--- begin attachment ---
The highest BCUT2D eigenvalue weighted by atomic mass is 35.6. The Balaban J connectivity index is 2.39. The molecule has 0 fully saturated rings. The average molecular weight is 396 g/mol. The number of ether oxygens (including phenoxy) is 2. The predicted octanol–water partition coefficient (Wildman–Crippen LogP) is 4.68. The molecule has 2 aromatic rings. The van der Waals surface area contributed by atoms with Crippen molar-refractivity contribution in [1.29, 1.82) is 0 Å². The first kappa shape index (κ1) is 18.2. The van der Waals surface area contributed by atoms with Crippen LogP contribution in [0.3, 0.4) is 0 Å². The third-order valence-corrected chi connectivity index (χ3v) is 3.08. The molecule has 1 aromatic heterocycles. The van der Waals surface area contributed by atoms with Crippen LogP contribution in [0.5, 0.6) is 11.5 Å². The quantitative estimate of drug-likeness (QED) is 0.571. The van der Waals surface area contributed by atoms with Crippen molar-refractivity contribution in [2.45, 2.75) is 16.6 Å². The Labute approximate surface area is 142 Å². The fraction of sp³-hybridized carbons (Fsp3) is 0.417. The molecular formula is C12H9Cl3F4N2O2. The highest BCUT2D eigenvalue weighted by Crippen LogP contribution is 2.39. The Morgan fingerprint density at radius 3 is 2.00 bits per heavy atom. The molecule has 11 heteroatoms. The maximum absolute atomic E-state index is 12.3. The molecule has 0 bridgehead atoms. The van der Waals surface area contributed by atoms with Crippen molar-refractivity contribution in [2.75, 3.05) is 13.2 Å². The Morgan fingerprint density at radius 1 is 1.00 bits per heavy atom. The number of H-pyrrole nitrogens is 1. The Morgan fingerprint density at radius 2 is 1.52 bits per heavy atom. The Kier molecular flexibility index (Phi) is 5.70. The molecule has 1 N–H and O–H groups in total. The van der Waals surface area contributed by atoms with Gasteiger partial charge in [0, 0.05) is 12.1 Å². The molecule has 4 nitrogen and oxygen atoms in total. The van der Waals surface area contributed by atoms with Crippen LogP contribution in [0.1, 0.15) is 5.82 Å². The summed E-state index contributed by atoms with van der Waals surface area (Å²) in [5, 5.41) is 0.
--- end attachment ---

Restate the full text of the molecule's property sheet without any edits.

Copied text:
The highest BCUT2D eigenvalue weighted by atomic mass is 35.6. The Balaban J connectivity index is 2.39. The molecule has 0 fully saturated rings. The average molecular weight is 396 g/mol. The number of ether oxygens (including phenoxy) is 2. The predicted octanol–water partition coefficient (Wildman–Crippen LogP) is 4.68. The molecule has 2 aromatic rings. The van der Waals surface area contributed by atoms with Crippen molar-refractivity contribution in [1.29, 1.82) is 0 Å². The first kappa shape index (κ1) is 18.2. The van der Waals surface area contributed by atoms with Crippen LogP contribution in [0.3, 0.4) is 0 Å². The third-order valence-corrected chi connectivity index (χ3v) is 3.08. The molecule has 1 aromatic heterocycles. The van der Waals surface area contributed by atoms with Crippen LogP contribution in [0.5, 0.6) is 11.5 Å². The quantitative estimate of drug-likeness (QED) is 0.571. The van der Waals surface area contributed by atoms with Crippen molar-refractivity contribution in [2.45, 2.75) is 16.6 Å². The Labute approximate surface area is 142 Å². The fraction of sp³-hybridized carbons (Fsp3) is 0.417. The molecular formula is C12H9Cl3F4N2O2. The highest BCUT2D eigenvalue weighted by Crippen LogP contribution is 2.39. The Morgan fingerprint density at radius 3 is 2.00 bits per heavy atom. The molecule has 11 heteroatoms. The maximum absolute atomic E-state index is 12.3. The molecule has 0 bridgehead atoms. The van der Waals surface area contributed by atoms with Crippen molar-refractivity contribution in [2.75, 3.05) is 13.2 Å². The Morgan fingerprint density at radius 1 is 1.00 bits per heavy atom. The number of H-pyrrole nitrogens is 1. The Morgan fingerprint density at radius 2 is 1.52 bits per heavy atom. The Kier molecular flexibility index (Phi) is 5.70. The molecule has 1 N–H and O–H groups in total. The van der Waals surface area contributed by atoms with Gasteiger partial charge in [0, 0.05) is 12.1 Å². The molecule has 4 nitrogen and oxygen atoms in total. The van der Waals surface area contributed by atoms with Crippen LogP contribution in [0.1, 0.15) is 5.82 Å². The summed E-state index contributed by atoms with van der Waals surface area (Å²) in [5, 5.41) is 0.